Live long enough and you just might just see it all. The good, the bad, the ugly… the heartbreaking.
It’s been several days now since Brian Feit died on a road just outside Towson, Maryland. His car crossed the center line, his life had barely crossed the half-century mark. Too young. Too soon. Too crazy to comprehend.
Yet, it’s reality. For his wife Holly, his daughter Zoe, his son Trevor, it’s too much to bear. For a community in shock, for literally hundreds of friends and family who knew Brian, it’s nearly impossible to imagine. And it’s a sad sequel to a time most of us wish never happened.
Back in 2010 one of Brian’s best friends, Larry Bensky, was killed while riding his bike along the back roads in Baltimore County. At the time it was tough for Brian to understand how God could allow his best friend’s life to be cut short. Larry was only 44 when he died. Now the two are together. There, up in heaven, maybe they both have come to understand what it’s hard to believe here on earth – once in a while God takes a really good one. But much too soon.
I knew both Brian and Larry and all I can figure is it must be a tough job being the Almighty, and I suppose you need some real angels to help get it right, to help make sure souls here on earth are taken care of, are shown the right way, are taught that love conquers all – that’s why He needed two blood brothers to join Him. To teach us all how to become more.
It’s the only reason that makes any sense. Since high school, Brian came in-and-out of my life and at different times I got to spend time with both he and his wife Holly. But in what now seems an incredible twist of fate, Brian passed right through my life again, less than a week before he passed away.
When the garbage disposal broke under the kitchen sink the week of August 14th, there was only one call I needed to make – to Brian. Brian was a master plumber, and a friend. Who else would I want? When asked, “how much does he charge?”, it didn’t really matter, my response was, “I trust he will get it right and he’ll be fair.” The best thing I’ve known about Brian is, he was always fair. Before he left the house on August 18th he wrote up a receipt and for some reason I saved it, I have no idea why. The day I got the text Brian was gone, I just started at that receipt, wondering aloud why I hadn’t tossed it aside.
Was there some inner sense I felt something was coming… no way. Maybe just because when it came to Brian, there was something worth savoring.
I don’t know Brian as well as his close friends from school and no one will ever know him as well as his beautiful wife and two incredible children. But to hear the stories and see the overwhelming love over the past few days – you know there’s one man who got life right. The love you get is only equal to the love you give.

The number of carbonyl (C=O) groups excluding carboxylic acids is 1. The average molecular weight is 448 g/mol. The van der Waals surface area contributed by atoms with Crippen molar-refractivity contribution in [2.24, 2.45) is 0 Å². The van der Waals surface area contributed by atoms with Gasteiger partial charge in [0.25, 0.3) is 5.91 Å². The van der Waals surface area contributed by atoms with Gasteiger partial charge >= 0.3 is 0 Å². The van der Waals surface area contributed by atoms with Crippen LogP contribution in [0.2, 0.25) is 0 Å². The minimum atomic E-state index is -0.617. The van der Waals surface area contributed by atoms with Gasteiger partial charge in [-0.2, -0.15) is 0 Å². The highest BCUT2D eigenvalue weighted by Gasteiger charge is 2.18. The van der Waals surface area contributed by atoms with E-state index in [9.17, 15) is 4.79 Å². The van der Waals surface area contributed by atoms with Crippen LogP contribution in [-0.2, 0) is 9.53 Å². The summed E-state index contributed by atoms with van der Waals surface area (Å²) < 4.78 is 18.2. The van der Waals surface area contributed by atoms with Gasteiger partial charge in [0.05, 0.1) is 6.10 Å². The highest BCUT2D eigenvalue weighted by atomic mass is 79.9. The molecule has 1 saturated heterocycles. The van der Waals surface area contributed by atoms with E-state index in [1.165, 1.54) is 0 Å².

“I is what I is”, he would say.
Standing at outdoor services to honor Brian’s memory the past few evenings, under the dimming light, in the waning days of the summer season, with a cool breeze gently blowing through the backyard, you could almost feel as if Brian was there watching. As if perhaps God tried to give his family a gift – crafting two of the most perfect weather days of the year. If God wanted Brian, maybe He was trying to leave a little perfection behind for his family. One more warm memory. And why not, Brian was a soulful spirit, who never left anyone feeling cold.
Cold wasn’t in Brian’s vocabulary – certainly not in the life he brought to this earth. Honest to a fault, devoted to his family, adored by his friends, Brian was almost an anomaly in a world where everyone tries to be like everyone else. But Brian refused to follow the herd. Not only was he a master plumber, he was a master griller, he never met a piece of good Baltimore beef he didn’t like, or couldn’t cook. He loved to tell stories, to tell it like it is, to hold nothing back. I was not among his circle of closest friends, but to hear the stories his friends and family told at his funeral – of a man with great character, integrity, great fun and great caring – you got the sense that while Brian didn’t try to be everything to everyone, there was no one he met who wasn’t left with an impression of meeting someone special.
“I is what I is”, he would say.
What he was will long be remembered. You don’t create a life so many celebrate without leaving an indelible mark. The goal of this life is to make sure people know you came this way. There was much more “way” in front of Brian, but behind him now are memories, that will take a lifetime to recall. That’s the good stuff – be who you are – manage to pull that off and no one will ever forget you, and so many will love you, for just being you.
It was a life well-lived, albeit much too short. Brian was Brian. “I is what I is”, he would say.
Rest in peace Brian Feit. Thanks for being who you were meant to be.
Until next time thanks for taking the time,